May 19, 2007
Beth-El Temple
Monroe, NY

The celebrant,
Eliana Meili Drier

Eliana with mom Cecille,
stepfather David Jone and
stepsister Bianca
Eliana's cake


Lighting Bat Mitzvah candles.

Eliana and her paternal grandparents, Eugene
and Ethel Drier

Aunt Darla and
Uncle Marc Drier

Cousins Danny, Lou
and Justin Canlas

first cousins Madigan and Josie
Drier from Pennsylvania

Great Uncle Niel and and Great
Aunt Edith Jonas from Florida

Bianca & Alexis
Cecille's childhood friend, Vyv
Tenorio Miller, and husband
Matt from New Jersey 

Pat and Stu Simons, day
care providers since
Eliana was 4 y/o

family friend Fran
Sontag from St. Louis

close family of friends,
the Sander
Browne clan

Dad David, stepmom
Dair, mom Cecille and
stepdad David Jones

Eliana's many friends
joining in lighting the
last of the candles.

Dancing the Horah





After the Horah circle
dance it is customary to
lift the girls in a chair;
here's Eliana

Cecille's turn



Eliana with dad David Drier
and stepmother Dair

Cecille's cousins - front: Justin
Canlas, Danny Canlas, David
Jones; standing: Lou Canlas,
Bobbi Canlas Portofee,
Mary Canlas Gabel, Cecille
& Christina Gabel

Cecille & David,
Bianca & Eliana, with David's
brother Judge Perry Jones (top right)
and Perry's wife Michelle (top left)

Eliana & Bianca

Presentation to Eliana:
Good afternoon Eliana:

How did we get to the desert? We came to the desert from a country across the water. I think that today’s Torah portion was an appropriate one for you because you came to us from a country across the water. How blessed we are today to be here to hear you chant so beautifully and deliver such an excellent d’var torah.  Eliana, one day when I am in charge, I am going to shorten those Haftorah portions.

Since all your biographical information is in the Bulletin, I have asked your parents to tell me something special they want people to know about you.

Both of your parents mentioned your baby naming, and how you have grown up since day one in our Temple. Your mother hoped that evening that you would grow in the House of Israel, and you have indeed done that. You are very comfortable in your Judaism, and consider it to be very much a fabric of your life.

She has often asked you, after attending a B’nai Mitzvah reception, if you wanted to use this or that particular catering house. You have always replied that you wanted your reception in the Social Hall of our Temple, because that is where all the happy and memorable celebrations in your life have taken place. That is a tribute to our Temple, and we are very blessed that you feel this way. It is my hope that you will always be here with us, and we will always be there for you, as you grow and mature in your life and in your Judaism.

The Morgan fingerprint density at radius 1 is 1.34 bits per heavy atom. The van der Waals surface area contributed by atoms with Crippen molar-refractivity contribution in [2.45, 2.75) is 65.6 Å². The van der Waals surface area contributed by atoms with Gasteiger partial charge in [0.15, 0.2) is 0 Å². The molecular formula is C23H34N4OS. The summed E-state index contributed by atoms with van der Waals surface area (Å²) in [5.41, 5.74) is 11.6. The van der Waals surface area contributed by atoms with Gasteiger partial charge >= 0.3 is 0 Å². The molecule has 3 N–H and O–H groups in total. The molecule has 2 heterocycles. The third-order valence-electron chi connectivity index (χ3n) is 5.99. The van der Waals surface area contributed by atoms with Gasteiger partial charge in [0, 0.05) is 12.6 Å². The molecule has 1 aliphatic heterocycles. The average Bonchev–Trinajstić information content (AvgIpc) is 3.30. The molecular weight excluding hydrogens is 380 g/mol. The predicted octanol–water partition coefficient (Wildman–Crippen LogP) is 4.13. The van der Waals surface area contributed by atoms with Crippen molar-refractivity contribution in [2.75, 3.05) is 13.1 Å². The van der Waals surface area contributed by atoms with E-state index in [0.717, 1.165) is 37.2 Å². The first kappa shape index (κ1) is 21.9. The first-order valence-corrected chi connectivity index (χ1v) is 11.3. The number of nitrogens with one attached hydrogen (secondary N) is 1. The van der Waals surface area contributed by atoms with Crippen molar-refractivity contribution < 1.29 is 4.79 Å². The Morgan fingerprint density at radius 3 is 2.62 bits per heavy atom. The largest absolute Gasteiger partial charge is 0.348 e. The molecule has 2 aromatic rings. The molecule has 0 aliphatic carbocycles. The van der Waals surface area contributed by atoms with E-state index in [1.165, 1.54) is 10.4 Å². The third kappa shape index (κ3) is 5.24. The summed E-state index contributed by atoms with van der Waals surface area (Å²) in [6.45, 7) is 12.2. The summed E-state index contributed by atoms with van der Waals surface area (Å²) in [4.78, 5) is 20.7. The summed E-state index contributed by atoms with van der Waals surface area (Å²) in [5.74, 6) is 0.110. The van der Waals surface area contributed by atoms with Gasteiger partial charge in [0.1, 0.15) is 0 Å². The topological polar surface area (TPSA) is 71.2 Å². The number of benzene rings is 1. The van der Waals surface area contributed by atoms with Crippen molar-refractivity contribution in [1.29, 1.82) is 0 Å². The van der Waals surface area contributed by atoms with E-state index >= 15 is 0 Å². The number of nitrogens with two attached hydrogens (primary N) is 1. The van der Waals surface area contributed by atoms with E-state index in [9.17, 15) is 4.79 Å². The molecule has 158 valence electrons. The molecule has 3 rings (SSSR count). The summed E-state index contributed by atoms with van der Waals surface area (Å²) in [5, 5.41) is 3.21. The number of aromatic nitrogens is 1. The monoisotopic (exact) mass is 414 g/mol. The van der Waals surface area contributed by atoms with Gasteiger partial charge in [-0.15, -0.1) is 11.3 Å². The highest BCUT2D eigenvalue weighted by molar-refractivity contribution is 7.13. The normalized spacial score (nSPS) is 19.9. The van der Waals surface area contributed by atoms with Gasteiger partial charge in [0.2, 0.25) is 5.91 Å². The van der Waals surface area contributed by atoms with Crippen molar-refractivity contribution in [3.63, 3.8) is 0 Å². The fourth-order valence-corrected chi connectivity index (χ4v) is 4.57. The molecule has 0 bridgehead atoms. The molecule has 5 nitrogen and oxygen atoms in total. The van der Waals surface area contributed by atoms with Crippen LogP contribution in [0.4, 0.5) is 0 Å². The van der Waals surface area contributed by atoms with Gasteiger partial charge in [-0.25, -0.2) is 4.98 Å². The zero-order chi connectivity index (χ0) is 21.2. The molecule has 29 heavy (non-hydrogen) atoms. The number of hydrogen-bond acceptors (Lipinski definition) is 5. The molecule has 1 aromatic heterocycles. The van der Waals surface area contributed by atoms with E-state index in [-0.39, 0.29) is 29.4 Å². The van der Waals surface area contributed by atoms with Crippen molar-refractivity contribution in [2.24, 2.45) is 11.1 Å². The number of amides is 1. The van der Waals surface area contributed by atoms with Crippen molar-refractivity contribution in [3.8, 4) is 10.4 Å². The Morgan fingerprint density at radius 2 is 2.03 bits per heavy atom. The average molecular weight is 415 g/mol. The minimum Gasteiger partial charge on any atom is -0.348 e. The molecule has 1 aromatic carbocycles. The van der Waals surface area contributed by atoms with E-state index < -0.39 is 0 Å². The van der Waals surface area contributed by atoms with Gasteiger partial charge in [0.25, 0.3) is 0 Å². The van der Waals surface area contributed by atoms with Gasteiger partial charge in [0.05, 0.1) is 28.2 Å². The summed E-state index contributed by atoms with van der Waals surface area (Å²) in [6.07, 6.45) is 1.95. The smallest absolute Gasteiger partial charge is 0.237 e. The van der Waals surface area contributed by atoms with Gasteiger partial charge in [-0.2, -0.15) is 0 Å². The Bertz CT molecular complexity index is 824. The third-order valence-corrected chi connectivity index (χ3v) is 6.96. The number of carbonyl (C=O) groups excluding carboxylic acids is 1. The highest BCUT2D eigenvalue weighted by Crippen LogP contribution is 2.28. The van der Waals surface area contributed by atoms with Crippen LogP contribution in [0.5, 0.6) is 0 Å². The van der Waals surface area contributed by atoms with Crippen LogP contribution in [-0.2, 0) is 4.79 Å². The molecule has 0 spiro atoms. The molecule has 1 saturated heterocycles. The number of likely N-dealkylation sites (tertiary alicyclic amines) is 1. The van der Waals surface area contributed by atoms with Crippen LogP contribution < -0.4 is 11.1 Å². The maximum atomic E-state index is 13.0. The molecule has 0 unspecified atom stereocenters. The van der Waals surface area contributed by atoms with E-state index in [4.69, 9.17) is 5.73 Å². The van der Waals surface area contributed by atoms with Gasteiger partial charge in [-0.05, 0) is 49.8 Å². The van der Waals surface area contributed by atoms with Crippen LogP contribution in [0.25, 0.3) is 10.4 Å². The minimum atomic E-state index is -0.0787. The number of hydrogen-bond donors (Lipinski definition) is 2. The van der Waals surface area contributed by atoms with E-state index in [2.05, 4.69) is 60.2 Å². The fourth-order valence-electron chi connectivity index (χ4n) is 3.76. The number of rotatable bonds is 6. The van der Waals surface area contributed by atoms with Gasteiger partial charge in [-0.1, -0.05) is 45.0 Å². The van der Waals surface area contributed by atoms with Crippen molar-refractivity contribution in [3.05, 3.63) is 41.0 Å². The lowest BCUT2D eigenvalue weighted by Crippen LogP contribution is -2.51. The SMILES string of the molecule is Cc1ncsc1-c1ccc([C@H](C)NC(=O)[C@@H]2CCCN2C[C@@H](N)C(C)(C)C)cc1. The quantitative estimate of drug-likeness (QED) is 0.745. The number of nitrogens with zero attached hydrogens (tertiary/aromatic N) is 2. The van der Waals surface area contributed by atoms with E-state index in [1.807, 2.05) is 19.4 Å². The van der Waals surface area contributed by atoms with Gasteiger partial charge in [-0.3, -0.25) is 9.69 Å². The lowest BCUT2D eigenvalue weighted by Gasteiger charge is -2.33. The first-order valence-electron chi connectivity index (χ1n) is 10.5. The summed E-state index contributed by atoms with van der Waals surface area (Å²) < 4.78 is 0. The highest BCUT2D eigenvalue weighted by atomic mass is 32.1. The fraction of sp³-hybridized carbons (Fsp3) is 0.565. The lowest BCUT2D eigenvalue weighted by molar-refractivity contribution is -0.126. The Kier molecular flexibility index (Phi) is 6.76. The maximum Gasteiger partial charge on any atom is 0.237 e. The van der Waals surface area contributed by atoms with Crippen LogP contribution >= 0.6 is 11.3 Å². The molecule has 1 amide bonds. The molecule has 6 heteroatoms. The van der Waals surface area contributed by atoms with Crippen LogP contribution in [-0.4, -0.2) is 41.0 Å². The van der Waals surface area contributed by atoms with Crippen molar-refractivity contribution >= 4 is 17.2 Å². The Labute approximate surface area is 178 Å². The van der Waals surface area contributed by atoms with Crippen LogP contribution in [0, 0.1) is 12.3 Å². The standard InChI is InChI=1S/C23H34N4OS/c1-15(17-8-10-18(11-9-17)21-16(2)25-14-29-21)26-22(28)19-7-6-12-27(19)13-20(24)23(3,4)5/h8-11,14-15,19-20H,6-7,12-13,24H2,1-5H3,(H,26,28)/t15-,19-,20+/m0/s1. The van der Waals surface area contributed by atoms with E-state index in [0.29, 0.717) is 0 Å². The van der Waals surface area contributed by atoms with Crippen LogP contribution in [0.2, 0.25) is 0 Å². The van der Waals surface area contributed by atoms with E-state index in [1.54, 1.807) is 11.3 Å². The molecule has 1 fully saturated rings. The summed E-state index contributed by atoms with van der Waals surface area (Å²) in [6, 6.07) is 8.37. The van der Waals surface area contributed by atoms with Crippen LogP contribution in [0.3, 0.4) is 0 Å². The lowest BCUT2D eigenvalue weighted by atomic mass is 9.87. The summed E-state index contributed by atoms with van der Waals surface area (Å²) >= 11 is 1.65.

They both agree that you are bright, a ray of sunshine that exudes a happy, friendly energy, and you are a joy. Your father commented that you have a poise about you that was there from day one – an old soul, he calls it. As you continue to grow in knowledge and maturity, it is my hope that you will remain that ray of sunshine, and that you will continue to be friendly and full of energy. We need positive thinking individuals in this ever maddening world of ours, individuals who are warm and caring, individuals like you who will move us forward.

You say that you have six parents – two birth parents, two parents, and two step-parents. Your father commented that you understand how all of them have helped one another to become the persons they were meant to be. And, having met four of your parents and been involved with your mother in our Adult Bn’ai Mitzvah class, I understand how they have helped you to become the person you are. Not every adopted child has such wisdom and understanding; please continue to grow in such wisdom, for it will help you all your life to work with people, to understand people, and to be accepting of people.

Your mother, in her infinite wisdom, wanted to know what I had to say about my experience watching you grow over the years. I am privileged to be here on the bimah to let the congregation know something special about you.

I was there the night of your baby naming, and I remember thinking what a beautiful name you had been given, and was touched by the story of your journey from your birthplace to our Temple. I have watched you over the years attend more services than were required of you by the Torah School, beginning even as a Mentsch Maker. You always had crayons, paper and a coloring book to keep you occupied until you learned how to read and began to participate actively in our services. I think that you and Skylar Hill share the record for the most time spent in our Temple as you have grown up.

You have impeccably good manners and I share with your father that you have a poise about you that I too noticed from the very beginning. If, indeed, it is an old soul, then I, as an old person, am glad to have you in our ranks.

And finally, I note about you a gentle beauty which is within. I am not sure that I can offer a concrete piece of evidence to prove this; rather it is an all encompassing way you deal with people of all ages. It is a way you have of relating to people, of maintaining your own individuality while acknowledging the individuality of others. It is something that comes from within the human spirit, an attribute of the human psyche.  I dearly hope that you will continue to grow in this inner gentle beauty and that it will bring you peace and comfort as your life progresses.

The book I am presenting you with is the story of our people, with all the faults and all the good. It contains wisdom, and is to be studied all your life. May it bring you that peace and comfort.  Mazel Tov.

Glorya Covel Smith
May 19, 2007